Monday, 25 June 2012

NPS Rnd. 5 - Davagh Forest, 24th June 2012

That was definitely the hardest race of the series. I'd been really looking forward to it after all the stories I heard about how fast and flowy it is and how little climbing it has.

Water woohoo!

Leaving the feed zone.

Finish line. (photos by Keith Wallace)
I felt good before the race, maybe not in my top form, but confident enough. That changed 2 seconds after the start, when the whole group just went off and I stayed at the back losing metres every second. Fortunately for me, Orla soon got dropped from the front group, however she was still opening the gap on me until we hit the singletrack where I started closing it. I managed to catch up with her after 15 minutes or so but I already knew it was going to be a hard race for me, the legs were weak and I was going slower than I should have.
After staying on Orla's wheel for a couple of minutes to catch my breath, I decided to overtake her, for which she cheered me on! Fair play girl, that was nice! The first lap was slightly different to the rest, with a longer loop at the start to spread us out and which I skipped during my practice lap so wasn’t entirely sure how long it would take. After half an hour I finally arrived into the feed zone, where the support people were being eaten by millions midgets. I dropped a gel, then almost lost a bottle and just about managed to cover the steep and slippy entry into the singletrack. Some mud, a fireroad, then a river crossing, which turned out to be much deeper than I expected and it almost stopped me. “Wrong gear! You won’t go far like this!” laughted a guy behind me who kept much more momentum when hitting the water and almost crashed into me when I slowed down. Phew! the whole crowd survived the crossing in one piece.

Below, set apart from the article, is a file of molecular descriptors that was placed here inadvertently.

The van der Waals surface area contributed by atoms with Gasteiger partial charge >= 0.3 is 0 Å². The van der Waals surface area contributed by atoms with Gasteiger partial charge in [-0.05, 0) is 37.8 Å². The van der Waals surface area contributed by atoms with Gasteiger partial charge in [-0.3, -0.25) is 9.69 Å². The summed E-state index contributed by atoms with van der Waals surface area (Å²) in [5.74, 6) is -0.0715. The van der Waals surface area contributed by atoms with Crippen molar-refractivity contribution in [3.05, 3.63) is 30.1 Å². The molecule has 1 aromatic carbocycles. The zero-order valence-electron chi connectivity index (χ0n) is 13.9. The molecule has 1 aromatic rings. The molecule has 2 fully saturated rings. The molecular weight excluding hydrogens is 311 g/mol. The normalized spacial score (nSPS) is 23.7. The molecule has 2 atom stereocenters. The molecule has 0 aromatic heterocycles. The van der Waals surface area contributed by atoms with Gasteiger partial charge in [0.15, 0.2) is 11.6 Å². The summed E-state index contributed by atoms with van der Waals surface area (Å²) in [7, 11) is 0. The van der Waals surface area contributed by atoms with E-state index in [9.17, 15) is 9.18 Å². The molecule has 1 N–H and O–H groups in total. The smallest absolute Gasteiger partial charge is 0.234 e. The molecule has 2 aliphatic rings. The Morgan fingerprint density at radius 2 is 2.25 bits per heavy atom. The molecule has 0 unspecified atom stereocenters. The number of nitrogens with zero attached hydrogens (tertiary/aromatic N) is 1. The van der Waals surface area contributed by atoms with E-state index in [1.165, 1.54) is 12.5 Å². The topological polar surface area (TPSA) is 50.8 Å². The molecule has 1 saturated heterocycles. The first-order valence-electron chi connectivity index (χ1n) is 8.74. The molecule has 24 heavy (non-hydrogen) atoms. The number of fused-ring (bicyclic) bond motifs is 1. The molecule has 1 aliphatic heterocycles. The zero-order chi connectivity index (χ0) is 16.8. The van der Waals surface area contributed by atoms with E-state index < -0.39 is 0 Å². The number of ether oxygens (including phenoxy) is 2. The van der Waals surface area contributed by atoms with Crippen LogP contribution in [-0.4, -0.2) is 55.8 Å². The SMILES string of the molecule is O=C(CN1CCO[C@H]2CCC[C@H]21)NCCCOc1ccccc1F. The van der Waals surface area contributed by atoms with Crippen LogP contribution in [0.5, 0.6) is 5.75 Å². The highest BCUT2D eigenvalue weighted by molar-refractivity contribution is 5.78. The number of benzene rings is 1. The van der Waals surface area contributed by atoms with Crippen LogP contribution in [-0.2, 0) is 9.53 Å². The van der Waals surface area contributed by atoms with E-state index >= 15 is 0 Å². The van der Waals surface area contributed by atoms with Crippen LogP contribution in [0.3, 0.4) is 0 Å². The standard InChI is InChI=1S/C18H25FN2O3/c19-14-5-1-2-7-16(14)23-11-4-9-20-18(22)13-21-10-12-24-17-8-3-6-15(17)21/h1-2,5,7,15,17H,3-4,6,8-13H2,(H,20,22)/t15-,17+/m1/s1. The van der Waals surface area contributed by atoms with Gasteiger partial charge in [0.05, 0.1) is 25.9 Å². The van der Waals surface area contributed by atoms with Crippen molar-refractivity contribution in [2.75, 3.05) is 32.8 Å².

Then a long-ish fireroad climb and into the mud. A few inch deep sticky mass made it difficult to ride even for strong riders and forced us to get off the bikes and run. This transition between cycling and running always sucks a lot of energy off me and this time was no different, the muscles were burning, the feet were slipping, the mud was trying to take the shoes off. Then sliding down the mud. Then more running. Then slippy switchbacks up and finally down onto the fireroad and into the fast and smooth singletrack. Whoosh...! Then through a bridge (careful, don’t go down) and up two steep and slippy (have I used this word before?) kickers and down to the feed zone where Sean was waiting for me with an energy drink. But my stomach shrunk at the thought of sugar so I had to stop and wait when he delved into the bag in pusuit of something I’d be able to drink.
Two more laps to go, I felt weak and dizzy, thirsty and hungry and suffered both pchysically and mentally but didn’t want to withdraw. Well, some part of me wanted it very very much but I managed to keep it quiet enough to keep going. More running, some success going up the steep kickers (such a success on two last laps?!), checking the time over and over again and counting the minutes down. It dragged forever. A standard race takes me usually an hour and a half, this one took nearly two hours. That made a huge difference.

Finally I crossed the finish line, finally it was over. I paid the high price for that race, the stomach didn’t want to keep anything in afterwards and was throwing everything up and we had to stop a few times on our drive home, finally arriving after 9pm, hungry, dehydrated and depleted of any energy.

Somehow my lap times were almost the same for the whole race, which is surprising because I felt worse and worse every minute. I managed to keep the pace, which is good, but on the other hand that pace was too slow, which is bad. Need to work out the good/bad ration here ;)
I guess I learnt something from that experience, not entirely sure what yet. I know that when I’m recovered and when the pain from a few stupid crashes goes away, I will be able to recall some good memories of that day. The river crossing, flowy downhill sections, the success of climbing those two kickers at the end of the third and fourth lap. Even running in mud will look less bad.

But now it’s time for holidays and visiting the family and friends in Poland. I’ll try to do a couple of good spins before we go and later a few days without a bike will be refreshing.
And then, in less than two weeks, Bontrager 24/12.

No comments:

Post a Comment